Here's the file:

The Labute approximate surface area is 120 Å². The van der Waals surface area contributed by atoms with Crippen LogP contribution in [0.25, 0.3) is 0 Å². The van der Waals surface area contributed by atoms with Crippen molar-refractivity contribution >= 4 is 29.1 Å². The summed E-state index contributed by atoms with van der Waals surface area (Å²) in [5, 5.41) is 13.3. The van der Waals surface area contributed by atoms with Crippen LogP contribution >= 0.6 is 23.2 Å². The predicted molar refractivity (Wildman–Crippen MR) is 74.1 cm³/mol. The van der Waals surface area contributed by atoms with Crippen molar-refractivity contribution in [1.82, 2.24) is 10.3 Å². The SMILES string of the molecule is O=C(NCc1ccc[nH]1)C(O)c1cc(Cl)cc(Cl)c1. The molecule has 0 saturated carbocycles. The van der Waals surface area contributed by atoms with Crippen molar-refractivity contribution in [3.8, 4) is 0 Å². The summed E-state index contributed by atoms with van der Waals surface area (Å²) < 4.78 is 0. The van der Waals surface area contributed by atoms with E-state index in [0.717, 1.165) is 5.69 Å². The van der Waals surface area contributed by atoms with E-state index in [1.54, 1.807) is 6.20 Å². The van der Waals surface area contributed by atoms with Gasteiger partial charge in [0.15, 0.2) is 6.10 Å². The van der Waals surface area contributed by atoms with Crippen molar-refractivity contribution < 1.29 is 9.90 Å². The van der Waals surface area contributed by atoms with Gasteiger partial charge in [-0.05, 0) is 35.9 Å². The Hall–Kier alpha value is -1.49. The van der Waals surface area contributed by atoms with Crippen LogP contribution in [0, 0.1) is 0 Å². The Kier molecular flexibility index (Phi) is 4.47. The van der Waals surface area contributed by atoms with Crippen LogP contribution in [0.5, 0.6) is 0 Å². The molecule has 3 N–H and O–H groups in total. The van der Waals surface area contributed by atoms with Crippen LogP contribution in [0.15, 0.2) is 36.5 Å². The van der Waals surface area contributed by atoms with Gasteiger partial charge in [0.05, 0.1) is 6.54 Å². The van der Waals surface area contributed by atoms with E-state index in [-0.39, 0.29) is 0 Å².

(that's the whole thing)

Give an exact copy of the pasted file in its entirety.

The Labute approximate surface area is 120 Å². The van der Waals surface area contributed by atoms with Crippen LogP contribution in [0.25, 0.3) is 0 Å². The van der Waals surface area contributed by atoms with Crippen molar-refractivity contribution >= 4 is 29.1 Å². The summed E-state index contributed by atoms with van der Waals surface area (Å²) in [5, 5.41) is 13.3. The van der Waals surface area contributed by atoms with Crippen LogP contribution >= 0.6 is 23.2 Å². The predicted molar refractivity (Wildman–Crippen MR) is 74.1 cm³/mol. The van der Waals surface area contributed by atoms with Crippen molar-refractivity contribution in [1.82, 2.24) is 10.3 Å². The SMILES string of the molecule is O=C(NCc1ccc[nH]1)C(O)c1cc(Cl)cc(Cl)c1. The molecule has 0 saturated carbocycles. The van der Waals surface area contributed by atoms with Crippen molar-refractivity contribution in [3.8, 4) is 0 Å². The summed E-state index contributed by atoms with van der Waals surface area (Å²) < 4.78 is 0. The van der Waals surface area contributed by atoms with E-state index in [0.717, 1.165) is 5.69 Å². The van der Waals surface area contributed by atoms with E-state index in [1.54, 1.807) is 6.20 Å². The van der Waals surface area contributed by atoms with Gasteiger partial charge in [0.15, 0.2) is 6.10 Å². The van der Waals surface area contributed by atoms with Crippen molar-refractivity contribution < 1.29 is 9.90 Å². The van der Waals surface area contributed by atoms with Gasteiger partial charge in [-0.05, 0) is 35.9 Å². The Hall–Kier alpha value is -1.49. The van der Waals surface area contributed by atoms with Crippen LogP contribution in [0, 0.1) is 0 Å². The Kier molecular flexibility index (Phi) is 4.47. The van der Waals surface area contributed by atoms with Crippen LogP contribution in [0.5, 0.6) is 0 Å². The molecule has 3 N–H and O–H groups in total. The van der Waals surface area contributed by atoms with Crippen LogP contribution in [0.15, 0.2) is 36.5 Å². The van der Waals surface area contributed by atoms with Gasteiger partial charge in [0.05, 0.1) is 6.54 Å². The van der Waals surface area contributed by atoms with E-state index in [-0.39, 0.29) is 0 Å².